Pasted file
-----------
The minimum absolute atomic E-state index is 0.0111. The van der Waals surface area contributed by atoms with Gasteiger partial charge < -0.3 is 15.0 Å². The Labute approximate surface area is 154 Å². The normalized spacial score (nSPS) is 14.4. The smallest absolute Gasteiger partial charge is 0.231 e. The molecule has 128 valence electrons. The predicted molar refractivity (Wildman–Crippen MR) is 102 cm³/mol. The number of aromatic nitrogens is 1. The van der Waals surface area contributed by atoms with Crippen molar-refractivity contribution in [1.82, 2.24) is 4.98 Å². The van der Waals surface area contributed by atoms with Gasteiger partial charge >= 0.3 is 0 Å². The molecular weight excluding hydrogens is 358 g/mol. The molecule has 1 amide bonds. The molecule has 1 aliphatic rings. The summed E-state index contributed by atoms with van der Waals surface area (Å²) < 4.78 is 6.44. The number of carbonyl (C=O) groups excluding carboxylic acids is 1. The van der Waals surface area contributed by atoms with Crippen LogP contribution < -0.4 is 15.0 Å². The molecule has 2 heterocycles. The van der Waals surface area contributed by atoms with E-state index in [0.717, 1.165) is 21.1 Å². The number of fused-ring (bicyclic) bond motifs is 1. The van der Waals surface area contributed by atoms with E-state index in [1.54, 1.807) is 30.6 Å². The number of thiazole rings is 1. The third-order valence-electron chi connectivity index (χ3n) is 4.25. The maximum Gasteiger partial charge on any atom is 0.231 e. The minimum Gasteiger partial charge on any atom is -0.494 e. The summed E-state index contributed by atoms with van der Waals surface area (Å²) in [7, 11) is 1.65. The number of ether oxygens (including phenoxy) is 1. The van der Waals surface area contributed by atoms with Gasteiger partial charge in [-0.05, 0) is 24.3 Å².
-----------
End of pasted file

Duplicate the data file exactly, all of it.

The minimum absolute atomic E-state index is 0.0111. The van der Waals surface area contributed by atoms with Gasteiger partial charge < -0.3 is 15.0 Å². The Labute approximate surface area is 154 Å². The normalized spacial score (nSPS) is 14.4. The smallest absolute Gasteiger partial charge is 0.231 e. The molecule has 128 valence electrons. The predicted molar refractivity (Wildman–Crippen MR) is 102 cm³/mol. The number of aromatic nitrogens is 1. The van der Waals surface area contributed by atoms with Crippen molar-refractivity contribution in [1.82, 2.24) is 4.98 Å². The van der Waals surface area contributed by atoms with Gasteiger partial charge >= 0.3 is 0 Å². The molecular weight excluding hydrogens is 358 g/mol. The molecule has 1 amide bonds. The molecule has 1 aliphatic rings. The summed E-state index contributed by atoms with van der Waals surface area (Å²) < 4.78 is 6.44. The number of carbonyl (C=O) groups excluding carboxylic acids is 1. The van der Waals surface area contributed by atoms with Crippen LogP contribution < -0.4 is 15.0 Å². The molecule has 2 heterocycles. The van der Waals surface area contributed by atoms with E-state index in [0.717, 1.165) is 21.1 Å². The number of fused-ring (bicyclic) bond motifs is 1. The van der Waals surface area contributed by atoms with E-state index in [1.54, 1.807) is 30.6 Å². The number of thiazole rings is 1. The third-order valence-electron chi connectivity index (χ3n) is 4.25. The maximum Gasteiger partial charge on any atom is 0.231 e. The minimum Gasteiger partial charge on any atom is -0.494 e. The summed E-state index contributed by atoms with van der Waals surface area (Å²) in [7, 11) is 1.65. The number of ether oxygens (including phenoxy) is 1. The van der Waals surface area contributed by atoms with Gasteiger partial charge in [-0.05, 0) is 24.3 Å².